C1: Cell Mechanics


Takeo Matsumoto1,2, Yutaka Takahashi1, Yasushi Owaki1, Kazuaki Nagayama1,3

1Nagoya Institute of Technology, Japan; 2Nagoya University, Japan; 3Ibaraki University, Japan


It has been pointed out that glycocalyx layer (GL) covering the surface of vascular endothelial cells (ECs) plays pivotal roles in their biomechanical responses.  Since GL is made of sugar chains coming up from the endothelial surface, it may be sheared by fluid flow and this may amplify the torque applied to mechanoreceptors on the cell membrane.  However, to our knowledge, there is no quantitative data on the deformation of GL in response to fluid shear stress.  In this study, we estimated shear deformation of GL with three different methods.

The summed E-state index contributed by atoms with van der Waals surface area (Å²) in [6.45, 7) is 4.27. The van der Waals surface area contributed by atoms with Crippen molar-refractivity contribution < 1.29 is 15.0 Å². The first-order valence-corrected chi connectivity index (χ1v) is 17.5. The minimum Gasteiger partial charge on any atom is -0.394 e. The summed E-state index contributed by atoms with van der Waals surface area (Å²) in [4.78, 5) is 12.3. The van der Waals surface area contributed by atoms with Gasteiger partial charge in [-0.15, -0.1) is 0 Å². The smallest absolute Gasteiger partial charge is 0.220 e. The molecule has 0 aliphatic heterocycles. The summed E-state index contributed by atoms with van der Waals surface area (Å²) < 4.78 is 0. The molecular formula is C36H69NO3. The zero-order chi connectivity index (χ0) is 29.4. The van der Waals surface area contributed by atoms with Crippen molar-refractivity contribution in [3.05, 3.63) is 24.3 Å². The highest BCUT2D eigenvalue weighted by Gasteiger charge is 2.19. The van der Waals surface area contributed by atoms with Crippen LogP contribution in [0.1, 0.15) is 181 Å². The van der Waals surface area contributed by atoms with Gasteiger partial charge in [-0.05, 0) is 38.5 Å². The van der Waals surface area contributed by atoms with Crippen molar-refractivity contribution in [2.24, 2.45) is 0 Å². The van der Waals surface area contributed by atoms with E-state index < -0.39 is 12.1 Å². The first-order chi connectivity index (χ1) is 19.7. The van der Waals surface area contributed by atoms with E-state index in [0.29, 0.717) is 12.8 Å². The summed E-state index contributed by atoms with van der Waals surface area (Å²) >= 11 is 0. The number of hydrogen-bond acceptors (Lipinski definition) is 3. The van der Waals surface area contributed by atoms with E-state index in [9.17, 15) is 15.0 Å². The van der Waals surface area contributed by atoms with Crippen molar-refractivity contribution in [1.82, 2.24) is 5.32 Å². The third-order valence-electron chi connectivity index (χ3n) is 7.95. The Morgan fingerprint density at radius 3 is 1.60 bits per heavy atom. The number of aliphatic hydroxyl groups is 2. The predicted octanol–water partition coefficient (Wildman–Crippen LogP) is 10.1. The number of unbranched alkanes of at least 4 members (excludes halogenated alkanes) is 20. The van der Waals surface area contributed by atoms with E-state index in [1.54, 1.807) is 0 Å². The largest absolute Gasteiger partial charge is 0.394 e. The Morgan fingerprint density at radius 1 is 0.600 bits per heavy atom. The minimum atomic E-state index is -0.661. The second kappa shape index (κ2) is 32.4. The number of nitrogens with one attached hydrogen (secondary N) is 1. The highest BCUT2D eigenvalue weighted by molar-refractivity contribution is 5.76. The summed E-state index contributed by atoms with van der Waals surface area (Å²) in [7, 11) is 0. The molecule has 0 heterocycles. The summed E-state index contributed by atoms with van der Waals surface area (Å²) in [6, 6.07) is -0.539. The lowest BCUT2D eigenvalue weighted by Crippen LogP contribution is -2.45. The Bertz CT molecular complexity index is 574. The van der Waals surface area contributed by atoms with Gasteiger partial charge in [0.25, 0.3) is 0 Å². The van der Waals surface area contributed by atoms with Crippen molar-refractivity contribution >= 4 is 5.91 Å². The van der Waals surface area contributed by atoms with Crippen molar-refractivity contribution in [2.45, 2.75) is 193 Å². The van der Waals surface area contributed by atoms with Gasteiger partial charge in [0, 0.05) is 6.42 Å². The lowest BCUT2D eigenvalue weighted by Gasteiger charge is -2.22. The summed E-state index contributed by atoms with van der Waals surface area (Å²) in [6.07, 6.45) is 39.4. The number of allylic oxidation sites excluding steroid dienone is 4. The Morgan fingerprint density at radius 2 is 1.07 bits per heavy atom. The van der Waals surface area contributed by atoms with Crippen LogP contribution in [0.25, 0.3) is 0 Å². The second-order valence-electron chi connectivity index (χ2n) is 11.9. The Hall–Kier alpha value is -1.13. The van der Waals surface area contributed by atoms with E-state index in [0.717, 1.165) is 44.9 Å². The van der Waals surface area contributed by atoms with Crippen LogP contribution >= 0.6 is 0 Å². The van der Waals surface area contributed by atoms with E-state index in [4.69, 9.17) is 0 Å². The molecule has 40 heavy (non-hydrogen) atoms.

The GL of a murine vascular endothelial cell line F-2 was stained with DyLight 488 Tomato Lectin.  We plated the cells in a laboratory-made laminar flow chamber to apply fluid shear stress under a confocal laser scanning microscope.  If the GL is sheared, its thickness may decrease.  By measuring its thickness with a 100x oil-immersion objective, we found that it decreased from 840 nm to 750 nm in response to shear stress of 6 Pa, which corresponds to 4.5°/Pa.  When the GL with photobleached area is sheared, its borderline may become blurred.  By measuring fluorescent intensity distribution across the borderline before and after application of fluid shear stress (6 Pa) and analyzing it with a simple physical model, we obtained shear deformation of 5.1°/Pa.  We then measured the displacements of quantum dots (Qdots) bound to the top of heparan sulfate and PECAM-1 on the cell membrane in response to fluid shear stress (2 Pa), and found that displacement was larger by 200 nm for Qdots bound to the heparan sulfate than that bound to PECAM-1.  This value corresponds to 7.1°/Pa if the GL thickness is assumed to be 800 nm.  All of these methods gave similar results.  The shear deformation of the GL might be 5-10°/Pa.

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